Mounting fear within the GOP that billionaire Donald Trump will go down in flames and take the party with him is giving added impetus to speculation that the Senate might vote for President Obama’s Supreme Court nominee shortly after the election.
There is virtually no chance that the Senate will hold hearings, let alone a vote, on Obama’s choice of Merrick B. Garland, chief judge of the United States Court of Appeals in D.C., to succeed the late Antonin Scalia on the High Court before the November election.
Senate Majority Leader Mitch McConnell (R-KY) and other GOP leaders harbored visions of eventually confirming a new justice with the same conservative views as Scalia. And until recently, they were reasonably confident that a new Republican president would send the GOP-controlled Senate such a nominee early next year.
To that end, 52 of 54 Senate Republicans – including Senate Judiciary Committee Chair Charles Grassley of Iowa – are standing firm in opposing conducting hearings on Garland’s nomination. Republicans argued that there is plenty of precedent for blocking a Supreme Court nomination in the midst of a heated presidential campaign.
But that was before the Republican Party erupted into civil war and polls showed that Trump is so unpopular with more than two thirds of Americans that he would almost certainly lose to former Secretary of State Hillary Clinton or even Sen. Bernie Sanders of Vermont in a general election contest.
Trump has enraged many in his party with his mud-slinging and personal attacks on Sen. Ted Cruz of Texas, the seemingly sanctioned violence at some of his campaign events, and his off-the-wall and frequently shifting pronouncements on abortion, nuclear weapons proliferation and foreign policy.
If Trump manages to prevail at the GOP national convention in Cleveland this summer and becomes the party’s standard-bearer, political experts say that the odds are good that the Democrats not only will retain control of the White House, but will also win back control of the Senate.
As the Senate returns on Monday from a two-week recess, many Republicans are pondering an unhappy scenario in which a newly inaugurated President Clinton nominates someone other than Garland who is both younger and more progressive than the moderate-to-liberal 63-year-old jurist, according to a Washington Post informal survey of Senate Republicans.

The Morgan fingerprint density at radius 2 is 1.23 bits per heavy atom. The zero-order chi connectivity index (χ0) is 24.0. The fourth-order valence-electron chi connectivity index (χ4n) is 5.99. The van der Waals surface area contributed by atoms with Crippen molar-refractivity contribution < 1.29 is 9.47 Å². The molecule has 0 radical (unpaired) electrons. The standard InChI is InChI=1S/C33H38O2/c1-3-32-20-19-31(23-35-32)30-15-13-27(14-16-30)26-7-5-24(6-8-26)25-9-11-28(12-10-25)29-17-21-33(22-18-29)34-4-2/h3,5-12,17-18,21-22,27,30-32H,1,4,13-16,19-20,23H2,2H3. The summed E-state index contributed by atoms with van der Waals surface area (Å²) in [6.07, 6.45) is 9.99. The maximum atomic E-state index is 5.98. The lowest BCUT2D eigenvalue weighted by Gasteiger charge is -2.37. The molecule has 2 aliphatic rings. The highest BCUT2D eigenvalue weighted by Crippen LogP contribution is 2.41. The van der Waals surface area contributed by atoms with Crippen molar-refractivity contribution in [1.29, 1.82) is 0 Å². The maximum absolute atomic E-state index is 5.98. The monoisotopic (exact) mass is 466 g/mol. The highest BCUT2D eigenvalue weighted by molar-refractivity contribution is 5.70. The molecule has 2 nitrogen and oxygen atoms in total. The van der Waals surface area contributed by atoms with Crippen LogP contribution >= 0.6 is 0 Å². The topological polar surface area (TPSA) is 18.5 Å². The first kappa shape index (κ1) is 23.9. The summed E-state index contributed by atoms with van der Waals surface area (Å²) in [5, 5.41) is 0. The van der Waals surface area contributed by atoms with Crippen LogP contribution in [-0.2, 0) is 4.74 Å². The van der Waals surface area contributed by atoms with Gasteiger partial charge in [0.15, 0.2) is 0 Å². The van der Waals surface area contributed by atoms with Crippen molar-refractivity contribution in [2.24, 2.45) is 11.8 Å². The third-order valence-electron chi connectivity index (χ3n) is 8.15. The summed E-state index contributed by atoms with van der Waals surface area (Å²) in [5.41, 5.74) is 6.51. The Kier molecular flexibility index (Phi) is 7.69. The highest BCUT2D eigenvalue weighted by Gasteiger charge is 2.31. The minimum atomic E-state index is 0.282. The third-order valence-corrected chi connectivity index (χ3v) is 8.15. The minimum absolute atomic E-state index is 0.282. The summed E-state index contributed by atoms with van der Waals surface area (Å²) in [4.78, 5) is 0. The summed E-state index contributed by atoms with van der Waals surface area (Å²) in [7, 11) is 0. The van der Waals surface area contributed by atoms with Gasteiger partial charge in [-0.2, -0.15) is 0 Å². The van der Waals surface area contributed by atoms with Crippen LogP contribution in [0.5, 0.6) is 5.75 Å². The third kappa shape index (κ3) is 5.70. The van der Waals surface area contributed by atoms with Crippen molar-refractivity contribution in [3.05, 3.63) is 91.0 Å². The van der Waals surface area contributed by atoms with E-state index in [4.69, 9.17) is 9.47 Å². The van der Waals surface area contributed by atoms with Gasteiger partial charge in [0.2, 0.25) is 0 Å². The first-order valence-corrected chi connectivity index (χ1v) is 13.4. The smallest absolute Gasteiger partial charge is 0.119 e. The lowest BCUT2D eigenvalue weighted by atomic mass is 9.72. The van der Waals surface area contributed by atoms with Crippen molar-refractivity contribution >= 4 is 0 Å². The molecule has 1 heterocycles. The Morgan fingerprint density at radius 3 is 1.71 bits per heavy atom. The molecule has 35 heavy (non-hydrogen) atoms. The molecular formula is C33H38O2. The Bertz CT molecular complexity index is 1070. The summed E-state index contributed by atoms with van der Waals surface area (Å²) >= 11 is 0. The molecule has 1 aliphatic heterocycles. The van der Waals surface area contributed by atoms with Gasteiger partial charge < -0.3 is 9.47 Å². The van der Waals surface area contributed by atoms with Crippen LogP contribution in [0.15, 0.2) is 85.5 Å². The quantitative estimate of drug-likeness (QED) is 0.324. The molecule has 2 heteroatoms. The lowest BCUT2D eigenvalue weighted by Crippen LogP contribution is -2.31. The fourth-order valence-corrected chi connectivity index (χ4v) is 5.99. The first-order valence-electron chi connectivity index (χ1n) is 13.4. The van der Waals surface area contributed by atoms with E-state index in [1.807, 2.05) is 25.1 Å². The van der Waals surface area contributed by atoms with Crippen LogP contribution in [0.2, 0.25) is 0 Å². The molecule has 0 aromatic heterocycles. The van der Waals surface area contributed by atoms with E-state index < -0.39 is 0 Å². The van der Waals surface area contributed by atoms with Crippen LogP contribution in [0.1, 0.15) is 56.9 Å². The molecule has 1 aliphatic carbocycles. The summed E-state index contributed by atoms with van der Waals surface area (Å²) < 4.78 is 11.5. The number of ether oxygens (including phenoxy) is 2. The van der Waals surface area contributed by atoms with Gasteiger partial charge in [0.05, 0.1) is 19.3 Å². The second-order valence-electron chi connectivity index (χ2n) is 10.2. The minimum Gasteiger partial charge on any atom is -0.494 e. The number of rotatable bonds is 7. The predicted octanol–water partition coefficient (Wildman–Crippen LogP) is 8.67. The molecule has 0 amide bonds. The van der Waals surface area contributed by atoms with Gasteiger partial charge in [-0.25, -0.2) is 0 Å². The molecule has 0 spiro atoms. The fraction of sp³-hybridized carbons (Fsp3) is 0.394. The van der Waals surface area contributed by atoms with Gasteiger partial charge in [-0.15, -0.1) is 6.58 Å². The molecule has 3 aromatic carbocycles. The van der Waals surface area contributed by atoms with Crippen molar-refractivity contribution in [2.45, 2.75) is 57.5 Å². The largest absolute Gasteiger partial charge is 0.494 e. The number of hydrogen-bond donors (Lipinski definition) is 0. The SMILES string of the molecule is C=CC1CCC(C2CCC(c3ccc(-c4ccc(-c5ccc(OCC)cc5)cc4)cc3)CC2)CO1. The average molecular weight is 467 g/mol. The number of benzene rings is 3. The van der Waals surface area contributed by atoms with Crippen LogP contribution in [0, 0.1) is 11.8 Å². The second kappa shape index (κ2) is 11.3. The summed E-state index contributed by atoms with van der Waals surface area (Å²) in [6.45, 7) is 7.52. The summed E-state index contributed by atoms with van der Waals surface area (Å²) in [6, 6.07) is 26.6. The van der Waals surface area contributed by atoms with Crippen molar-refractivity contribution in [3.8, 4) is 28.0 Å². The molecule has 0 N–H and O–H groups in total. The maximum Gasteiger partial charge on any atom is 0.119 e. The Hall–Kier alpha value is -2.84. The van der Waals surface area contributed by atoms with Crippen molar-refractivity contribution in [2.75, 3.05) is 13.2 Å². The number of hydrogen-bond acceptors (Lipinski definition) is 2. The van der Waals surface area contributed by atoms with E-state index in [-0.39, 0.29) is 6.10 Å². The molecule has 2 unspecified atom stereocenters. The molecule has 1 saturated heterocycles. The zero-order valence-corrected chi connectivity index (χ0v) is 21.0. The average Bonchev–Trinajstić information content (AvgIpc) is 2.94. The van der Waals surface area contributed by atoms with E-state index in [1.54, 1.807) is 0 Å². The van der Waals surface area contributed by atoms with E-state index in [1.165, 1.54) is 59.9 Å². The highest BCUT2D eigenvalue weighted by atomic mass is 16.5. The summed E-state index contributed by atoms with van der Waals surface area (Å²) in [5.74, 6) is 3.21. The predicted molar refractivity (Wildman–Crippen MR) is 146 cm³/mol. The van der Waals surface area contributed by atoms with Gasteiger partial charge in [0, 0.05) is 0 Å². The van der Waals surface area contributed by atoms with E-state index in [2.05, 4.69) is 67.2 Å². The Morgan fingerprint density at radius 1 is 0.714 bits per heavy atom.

“Even as they hold the line in refusing to grant the president’s Supreme Court nominee a hearing before November, two dozen Republican senators either support or do not rule out allowing a vote to confirm Merrick Garland during the lame-duck session,” James Hohmann of the Washington Post wrote today.
For now, 52 of the 54 Republican senators said they opposed holding a hearing for Garland over the coming seven month. The two who are open to hearings are Sens. Susan Collins of Maine and Mark Kirk of Illinois, both of whom face tough reelection campaigns and are feeling pressure from Democrats and independents back home.
Roughly 16 Republicans indicated a willingness to meet with Garland in their offices, but only out of courtesy. However, Collins, Kirk and Republican Sen. Jeff Flake of Arizona have said they would be willing to vote on Garland’s nomination during the two months after the election before a new president and Congress are sworn in.
And an additional 20 Republicans, including a handful of leaders and committee chairs, declined to publicly rule out a hearing and vote after the election, according to The Post survey.
In the meantime, Democrats are continuing to apply pressure to the Republicans with a series of protests and events in Washington and in targeted GOP districts. And the Obama administration is helping to prep Garland for his meetings with Republicans and for possible formal hearings after the election.
“We are making steady but significant progress,” Sen. Chuck Schumer (D-NY) told reporters last Friday, according to the New York Times. “Inches will turn into feet. Feet will turn into miles, and, hopefully, Judge Garland will turn into Justice Garland.”